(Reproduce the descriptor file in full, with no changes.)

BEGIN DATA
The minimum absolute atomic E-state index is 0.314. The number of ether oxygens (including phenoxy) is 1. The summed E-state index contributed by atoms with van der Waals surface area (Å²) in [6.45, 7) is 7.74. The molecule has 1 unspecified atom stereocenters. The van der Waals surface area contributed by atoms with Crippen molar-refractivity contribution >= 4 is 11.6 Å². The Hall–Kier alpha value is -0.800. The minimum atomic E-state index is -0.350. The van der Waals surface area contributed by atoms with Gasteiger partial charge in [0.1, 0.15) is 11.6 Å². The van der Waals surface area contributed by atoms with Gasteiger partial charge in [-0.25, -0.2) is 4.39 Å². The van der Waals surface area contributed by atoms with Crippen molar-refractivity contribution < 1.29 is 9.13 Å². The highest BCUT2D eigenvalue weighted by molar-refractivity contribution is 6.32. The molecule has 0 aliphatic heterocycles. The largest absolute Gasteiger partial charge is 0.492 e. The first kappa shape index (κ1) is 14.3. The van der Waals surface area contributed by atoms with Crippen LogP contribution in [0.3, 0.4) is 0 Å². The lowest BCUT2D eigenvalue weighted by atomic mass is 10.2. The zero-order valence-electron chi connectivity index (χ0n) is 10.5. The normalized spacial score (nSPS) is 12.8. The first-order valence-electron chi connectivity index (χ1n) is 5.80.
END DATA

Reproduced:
The minimum absolute atomic E-state index is 0.314. The number of ether oxygens (including phenoxy) is 1. The summed E-state index contributed by atoms with van der Waals surface area (Å²) in [6.45, 7) is 7.74. The molecule has 1 unspecified atom stereocenters. The van der Waals surface area contributed by atoms with Crippen molar-refractivity contribution >= 4 is 11.6 Å². The Hall–Kier alpha value is -0.800. The minimum atomic E-state index is -0.350. The van der Waals surface area contributed by atoms with Gasteiger partial charge in [0.1, 0.15) is 11.6 Å². The van der Waals surface area contributed by atoms with Gasteiger partial charge in [-0.25, -0.2) is 4.39 Å². The van der Waals surface area contributed by atoms with Crippen molar-refractivity contribution < 1.29 is 9.13 Å². The highest BCUT2D eigenvalue weighted by molar-refractivity contribution is 6.32. The molecule has 0 aliphatic heterocycles. The largest absolute Gasteiger partial charge is 0.492 e. The first kappa shape index (κ1) is 14.3. The van der Waals surface area contributed by atoms with Crippen LogP contribution in [0.3, 0.4) is 0 Å². The lowest BCUT2D eigenvalue weighted by atomic mass is 10.2. The zero-order valence-electron chi connectivity index (χ0n) is 10.5. The normalized spacial score (nSPS) is 12.8. The first-order valence-electron chi connectivity index (χ1n) is 5.80.